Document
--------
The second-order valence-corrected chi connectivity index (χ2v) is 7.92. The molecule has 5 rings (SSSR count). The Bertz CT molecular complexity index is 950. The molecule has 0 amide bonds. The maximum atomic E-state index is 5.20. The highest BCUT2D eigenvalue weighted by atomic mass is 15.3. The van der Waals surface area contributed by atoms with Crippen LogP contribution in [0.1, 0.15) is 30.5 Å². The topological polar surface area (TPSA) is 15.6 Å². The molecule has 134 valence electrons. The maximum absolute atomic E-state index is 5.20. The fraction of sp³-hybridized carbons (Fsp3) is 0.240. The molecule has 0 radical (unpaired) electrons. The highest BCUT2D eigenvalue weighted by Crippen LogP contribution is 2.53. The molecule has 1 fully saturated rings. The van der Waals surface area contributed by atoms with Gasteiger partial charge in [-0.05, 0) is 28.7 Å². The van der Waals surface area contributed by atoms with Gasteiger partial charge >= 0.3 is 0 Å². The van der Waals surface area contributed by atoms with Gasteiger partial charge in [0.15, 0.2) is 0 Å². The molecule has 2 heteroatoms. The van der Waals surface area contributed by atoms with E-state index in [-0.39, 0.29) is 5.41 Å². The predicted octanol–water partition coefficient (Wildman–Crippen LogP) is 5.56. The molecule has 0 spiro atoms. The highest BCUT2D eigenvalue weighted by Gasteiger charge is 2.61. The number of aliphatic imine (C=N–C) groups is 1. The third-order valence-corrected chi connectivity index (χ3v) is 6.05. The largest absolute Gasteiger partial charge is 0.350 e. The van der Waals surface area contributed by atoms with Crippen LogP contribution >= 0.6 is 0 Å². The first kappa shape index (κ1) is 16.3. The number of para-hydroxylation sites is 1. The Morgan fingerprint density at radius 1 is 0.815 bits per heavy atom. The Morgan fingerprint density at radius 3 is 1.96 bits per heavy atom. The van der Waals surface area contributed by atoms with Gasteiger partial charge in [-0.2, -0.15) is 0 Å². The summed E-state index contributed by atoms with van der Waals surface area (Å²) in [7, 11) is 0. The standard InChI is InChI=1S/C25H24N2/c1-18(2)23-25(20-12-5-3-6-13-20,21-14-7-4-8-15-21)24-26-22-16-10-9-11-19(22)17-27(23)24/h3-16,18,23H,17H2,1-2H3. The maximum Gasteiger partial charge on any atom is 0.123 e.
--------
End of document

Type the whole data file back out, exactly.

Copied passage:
The second-order valence-corrected chi connectivity index (χ2v) is 7.92. The molecule has 5 rings (SSSR count). The Bertz CT molecular complexity index is 950. The molecule has 0 amide bonds. The maximum atomic E-state index is 5.20. The highest BCUT2D eigenvalue weighted by atomic mass is 15.3. The van der Waals surface area contributed by atoms with Crippen LogP contribution in [0.1, 0.15) is 30.5 Å². The topological polar surface area (TPSA) is 15.6 Å². The molecule has 134 valence electrons. The maximum absolute atomic E-state index is 5.20. The fraction of sp³-hybridized carbons (Fsp3) is 0.240. The molecule has 0 radical (unpaired) electrons. The highest BCUT2D eigenvalue weighted by Crippen LogP contribution is 2.53. The molecule has 1 fully saturated rings. The van der Waals surface area contributed by atoms with Gasteiger partial charge in [-0.05, 0) is 28.7 Å². The van der Waals surface area contributed by atoms with Gasteiger partial charge >= 0.3 is 0 Å². The van der Waals surface area contributed by atoms with Gasteiger partial charge in [0.15, 0.2) is 0 Å². The molecule has 2 heteroatoms. The van der Waals surface area contributed by atoms with E-state index in [-0.39, 0.29) is 5.41 Å². The predicted octanol–water partition coefficient (Wildman–Crippen LogP) is 5.56. The molecule has 0 spiro atoms. The highest BCUT2D eigenvalue weighted by Gasteiger charge is 2.61. The number of aliphatic imine (C=N–C) groups is 1. The third-order valence-corrected chi connectivity index (χ3v) is 6.05. The largest absolute Gasteiger partial charge is 0.350 e. The van der Waals surface area contributed by atoms with Crippen LogP contribution >= 0.6 is 0 Å². The first kappa shape index (κ1) is 16.3. The number of para-hydroxylation sites is 1. The Morgan fingerprint density at radius 1 is 0.815 bits per heavy atom. The Morgan fingerprint density at radius 3 is 1.96 bits per heavy atom. The van der Waals surface area contributed by atoms with Gasteiger partial charge in [-0.2, -0.15) is 0 Å². The summed E-state index contributed by atoms with van der Waals surface area (Å²) in [7, 11) is 0. The standard InChI is InChI=1S/C25H24N2/c1-18(2)23-25(20-12-5-3-6-13-20,21-14-7-4-8-15-21)24-26-22-16-10-9-11-19(22)17-27(23)24/h3-16,18,23H,17H2,1-2H3. The maximum Gasteiger partial charge on any atom is 0.123 e.